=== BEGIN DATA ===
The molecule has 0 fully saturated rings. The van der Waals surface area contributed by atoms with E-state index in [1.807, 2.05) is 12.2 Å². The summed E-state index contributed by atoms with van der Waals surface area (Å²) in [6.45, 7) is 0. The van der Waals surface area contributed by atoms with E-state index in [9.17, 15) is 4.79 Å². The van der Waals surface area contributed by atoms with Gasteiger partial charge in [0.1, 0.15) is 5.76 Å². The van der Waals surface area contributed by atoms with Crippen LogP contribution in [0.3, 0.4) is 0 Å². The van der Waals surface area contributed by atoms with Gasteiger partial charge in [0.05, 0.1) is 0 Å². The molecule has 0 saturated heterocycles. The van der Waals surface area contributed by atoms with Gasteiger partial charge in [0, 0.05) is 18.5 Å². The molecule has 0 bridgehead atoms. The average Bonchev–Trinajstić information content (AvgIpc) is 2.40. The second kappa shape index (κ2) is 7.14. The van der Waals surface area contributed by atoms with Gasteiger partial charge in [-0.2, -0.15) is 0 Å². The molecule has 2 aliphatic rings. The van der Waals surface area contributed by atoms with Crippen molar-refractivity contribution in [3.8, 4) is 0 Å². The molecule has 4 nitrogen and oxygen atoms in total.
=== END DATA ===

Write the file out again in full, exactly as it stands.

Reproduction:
The molecule has 0 fully saturated rings. The van der Waals surface area contributed by atoms with E-state index in [1.807, 2.05) is 12.2 Å². The summed E-state index contributed by atoms with van der Waals surface area (Å²) in [6.45, 7) is 0. The van der Waals surface area contributed by atoms with E-state index in [9.17, 15) is 4.79 Å². The van der Waals surface area contributed by atoms with Gasteiger partial charge in [0.1, 0.15) is 5.76 Å². The van der Waals surface area contributed by atoms with Crippen LogP contribution in [0.3, 0.4) is 0 Å². The van der Waals surface area contributed by atoms with Gasteiger partial charge in [0.05, 0.1) is 0 Å². The molecule has 0 saturated heterocycles. The van der Waals surface area contributed by atoms with Gasteiger partial charge in [0, 0.05) is 18.5 Å². The molecule has 0 bridgehead atoms. The average Bonchev–Trinajstić information content (AvgIpc) is 2.40. The second kappa shape index (κ2) is 7.14. The van der Waals surface area contributed by atoms with Gasteiger partial charge in [-0.2, -0.15) is 0 Å². The molecule has 2 aliphatic rings. The van der Waals surface area contributed by atoms with Crippen molar-refractivity contribution in [3.8, 4) is 0 Å². The molecule has 4 nitrogen and oxygen atoms in total.